2. CALL Speaker of the House Salvatore DiMasi at 617-722-2500 and Senate President Therese Murray at 617-722- 1500 and ask them to support an override of Governor Patrick’s veto of $1 million in funding for the Children’s Autism Medicaid Waiver (Line Item 5920-3010).
3. Forward this email to everyone you know and ask them to MAKE THE CALL too!!
The override CAN BE ACCOMPLISHED, but we all have to get on the phones to our legislators immediately. Today is the day that you can truly make a difference for a child with ASD.

Thank You,
Judith UrsittiMassachusetts Chapter Advocacy ChairAutism Speaks

"Talk Radio Host" on Autism

Yes, I’ve heard Michael Savage’s latest opinion of autism. (Michael Savage is a conservative radio talk show host.) I had originally chosen not to participate or to draw attention to his ridiculous banter (crap) but someone asked me if I had seen it. In case you haven't heard: he believes that the diagnosis of autism is “a fraud” and a "phony disease" and it’s just another way for people to collect disability from the government. And that kids who are diagnosed with autism are not autistic but lacking parental discipline and are “S.T.U.P.I.D.”

Gee, I didn’t know Michael Savage was a Pediatric Neurologist too?

But in case you haven’t heard—hear you go. Feel free to offer your opinion—Hey, I guess everyone is entitled to their opinion!

Here is another link to a separate broadcast and more of his views on autism--if you are not sick already!!

Saturday, July 19, 2008

Supervising Autistic Children vs. Typical Children

I was at our local pond recently with my son, Nick, and noticed that a small group of boys were, apparently, swimming by themselves--that stating--NO parental supervision. What caught my eye, and the eyes of other parents--I am certain, was that they were swimming WAY too far out--like to the middle of the pond. I live in a development which has a private beach/pond for its residents--and NO lifeguard.

I was thinking how incredible that was. Not only would I not allow my 14 year old to swim without a caring adult watching out, but I barely allow him to swim out over his head--and he can swim. And these boys, who were no older than 14, were swimming on their own and without a supervising adult. Sitting there on the sand with my book and drink, I worried for these boys. Granted, some were safely floating on boogie boards, but a couple others were floating on nothing more than luck and ingenuity.

Statistics show, here, that drowning remains the second leading cause of injury-related death among children ages 1 to 14; and that 88% of those drownings were those under some form of supervision.

Do some parent just think that other parents are watching out for their children? And as I was sitting there on the beach watching them I was thinking: "Could I swim out to rescue one of them by myself if I had to?" Probably not! I'm not that strong of a swimmer, and to haul a 13 year old back to safety? Good Luck! Hmm?

And as I was driving home I noticed other kids riding their bikes (in the middle of the road by the way—even though we have adequate sidewalks) but they looked about 6. Now let me tell you, as a mom of autistic kids, I could and would never allow my kids to swim on their own nor ride bikes on their own, especially at the age of 6.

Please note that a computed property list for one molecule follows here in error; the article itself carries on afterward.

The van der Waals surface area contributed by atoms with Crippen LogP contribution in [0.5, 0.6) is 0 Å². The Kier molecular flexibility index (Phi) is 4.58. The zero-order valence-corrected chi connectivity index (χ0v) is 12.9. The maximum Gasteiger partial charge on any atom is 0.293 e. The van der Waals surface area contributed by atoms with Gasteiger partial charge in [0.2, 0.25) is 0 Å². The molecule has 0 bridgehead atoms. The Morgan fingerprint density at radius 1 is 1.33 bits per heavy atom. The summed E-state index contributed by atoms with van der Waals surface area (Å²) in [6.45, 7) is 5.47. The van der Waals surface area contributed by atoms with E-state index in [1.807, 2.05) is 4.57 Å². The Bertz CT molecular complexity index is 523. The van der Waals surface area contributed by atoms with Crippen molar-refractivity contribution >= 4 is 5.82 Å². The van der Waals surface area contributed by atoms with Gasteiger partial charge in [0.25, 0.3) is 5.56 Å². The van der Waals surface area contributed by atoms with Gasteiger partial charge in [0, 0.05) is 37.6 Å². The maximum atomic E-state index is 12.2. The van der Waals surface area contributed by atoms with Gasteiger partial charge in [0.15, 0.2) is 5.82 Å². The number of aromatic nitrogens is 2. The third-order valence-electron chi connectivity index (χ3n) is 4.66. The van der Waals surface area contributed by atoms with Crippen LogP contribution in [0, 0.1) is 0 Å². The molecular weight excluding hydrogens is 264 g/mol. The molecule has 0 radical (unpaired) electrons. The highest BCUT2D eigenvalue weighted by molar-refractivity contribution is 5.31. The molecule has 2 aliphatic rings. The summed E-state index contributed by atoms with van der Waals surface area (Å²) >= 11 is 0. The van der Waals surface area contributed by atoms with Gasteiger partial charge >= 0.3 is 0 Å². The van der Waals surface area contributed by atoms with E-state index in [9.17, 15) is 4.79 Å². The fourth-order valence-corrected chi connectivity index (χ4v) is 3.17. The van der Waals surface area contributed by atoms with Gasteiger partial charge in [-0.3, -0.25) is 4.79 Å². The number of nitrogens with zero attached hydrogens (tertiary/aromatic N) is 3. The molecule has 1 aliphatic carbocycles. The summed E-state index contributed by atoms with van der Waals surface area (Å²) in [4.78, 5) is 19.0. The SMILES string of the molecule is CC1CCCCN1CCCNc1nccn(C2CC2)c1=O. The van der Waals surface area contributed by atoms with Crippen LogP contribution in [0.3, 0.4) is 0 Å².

Is this the difference between having children with special needs or am I totally out of the loop?

Tuesday, July 15, 2008

Autism Therapies--successes and questions

I wanted to review the different types of therapies for treating/educating/helping children who have autism:

Applied Behavioral Analysis (ABA)
Rapid Prompting Method
Sensory Integration

Gluten Free/Casein Free Diet
Speech/Language Therapy
PECS/Electronic Voice Output Devices
Any others?

Another reader had mentioned that he uses Chelation Therapy—removal of toxic metals from the body (such as lead and mercury) for his child and has reported some success.

For my daughter we have used ABA, Floortime, Sensory Integration and tried the Gluten/Casein Free Diet. ABA was (and is) used throughout Meghan's education and has shown to be the best method in teaching her; after only 6 months of using ABA, she showed significant improvement--from 3 - 3.5 years old.

Speech Therapy was, of course, the staple therapy throughout her education and therapy programs, both at her school and throughout the day and also at a therapy rehab center. We have used both communication books and hand-held computer devices. Both work pretty well, however, the book was by far more reliable and readily available. All of the computer devices that we've used broke down at some point in time and needed to be sent back for repairs. (Note: our local school system paid for these (costly) devices and necessary repairs and was stipulated in her IEP.)

Sensory Integration helps her to better focus on her work and alleviate anxiety while she is at school. I also had her see an OT therapist at a local rehabilitation center who helped us understand and learn the "how tos" in maintaining a sensory diet at home. Incidentally, therapy at the rehabilitation center was paid for through a supplemental insurance--which we had to pay for in a monthly fee but greatly reduced the costs of expensive therapy.

We did not see much improvement while she was on the diet, perhaps slightly less hyperactivity and aggression, but nothing significant--as also revealed in other studies and reports. This is also a difficult diet to maintain, you really have to spend time in your local health food store reading labels--and the additional cost of the food does add to your weekly food bill--but if it works for your child, then it's worth it! You should also do your research and discussed this diet with your child's pediatrician to maintain optimal health.